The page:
generate all possible math expr of one term

Discussion in 'Perl Misc' started by, May 15, 2008.

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    Here's a example of Expressiveness of a Language.

    The following is Mathematica code that generates all possible
    equations of one term involving trig function. (tweak the funList and
    nesting level to define what “all possible†means. if nesting level is
    2, it takes about 20 minutes and returns a list of 2876 terms on a
    2004 personal computer.

    << DiscreteMath`Combinatorica`
    funList = {Sin, Tan, Power[#, -1] &};
    Nest[Module[{li = #},
    (Union[#, SameTest -> (Module[{arg1 = #1, arg2 = #2},
    If[(*both expression contains both x and y*)
    And @@ (((((StringMatchQ[#, "*x*"] &&
    StringMatchQ[#, "*y*"]) &)@
    ToString@#) &) /@ {arg1, arg2})
    , SameQ[arg1, arg2 /. {x -> y, y -> x}],
    SameQ[arg1, arg2]]
    ] &)] &)@
    Union@Flatten@(Table[(Times @@ # &) /@ KSubsets[#, i], {i, 1,
    2}] &)@Flatten@{li, Outer[#1@#2 &, funList, li]}
    ] &, {x, y}, 1];
    Select[%, (StringMatchQ[ToString@#, "*x*"] &&
    StringMatchQ[ToString@#, "*y*"]) &]

    The problem is this: generate a list of all possible math expressions
    using the following combination and rules:

    • the math expression involves both x and y. (must have both present)
    • you can use any of the 6 trig functions (you must, since the goal is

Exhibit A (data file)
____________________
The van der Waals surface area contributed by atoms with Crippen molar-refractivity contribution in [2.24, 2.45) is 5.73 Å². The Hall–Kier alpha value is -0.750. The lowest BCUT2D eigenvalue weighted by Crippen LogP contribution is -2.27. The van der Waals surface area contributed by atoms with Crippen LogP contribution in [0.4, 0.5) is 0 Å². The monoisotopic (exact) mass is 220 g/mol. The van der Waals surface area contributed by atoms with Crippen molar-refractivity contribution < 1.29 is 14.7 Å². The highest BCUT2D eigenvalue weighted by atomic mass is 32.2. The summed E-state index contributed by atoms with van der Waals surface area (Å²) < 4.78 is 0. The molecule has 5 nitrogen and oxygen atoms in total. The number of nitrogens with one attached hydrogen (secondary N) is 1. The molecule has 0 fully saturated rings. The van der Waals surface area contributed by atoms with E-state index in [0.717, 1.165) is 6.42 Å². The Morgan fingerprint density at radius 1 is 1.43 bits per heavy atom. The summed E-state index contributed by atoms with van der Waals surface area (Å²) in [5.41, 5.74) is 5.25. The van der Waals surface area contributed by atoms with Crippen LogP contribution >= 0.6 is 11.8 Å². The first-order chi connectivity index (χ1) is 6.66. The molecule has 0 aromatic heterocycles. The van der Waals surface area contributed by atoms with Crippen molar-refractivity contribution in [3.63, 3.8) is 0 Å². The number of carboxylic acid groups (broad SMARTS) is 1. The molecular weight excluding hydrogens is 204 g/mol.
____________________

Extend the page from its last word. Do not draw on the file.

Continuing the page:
to create all possibilities)
    • The binary operations you can use are multiply, divide. (no addition
    or substraction, since that can make the result 2 terms)
    • a sub-expression (such as x or y) can be replaced by a more
    complicated one. (i.e. you can nest)

    For example, these are first few items from the above code:

    {1/(x^2*y^2), 1/(x*y^2), x/y^2, 1/(x*y), x/y, x^2/y, x*y, x^2*y,
    x^2*y^2, Cos[x]/y^2, Cos[x]/y, Cos[x]/(x*y), (x*Cos[x])/y, y*Cos[x],
    (y*Cos[x])/x, x*y*Cos[x], y^2*Cos[x], Cos[x]*Cos[y], Cot[x]/y^2,

    For a gallery of selection plots of these equations, see

    The above i wrote in 2002. If there are requests, i'll translate the
    above code into emacs lisp. The result lisp expression should match
    Mathematica's, token for token. (the code make a lot use of nested
    lambda and or apply and or map) If you are interested, you could
    translate the above into lisp too, it's not difficult (though the
    number of lines will increase maybe 10 fold. And if Common Lisp
    doesn't have combinatorics library providing KSubsets, and also since
    CL doesn't have Outer, so the above in CL might be few hundred lines).
    (see here for a example of how to:

    PS as a after-thought, i decided to post this to perl, python, and
    java too. This will take about the same number of lines in perl as in
    Common Lisp. Probably llightly more in Python due to syntax. In Java,
    it will be one million lines.

    Gratuitous poem of the day:

    in the climb to geekdom,
    you have few rungs to catch,
    before you see my ass.

    —Xah Lee, 2005



    , May 15, 2008
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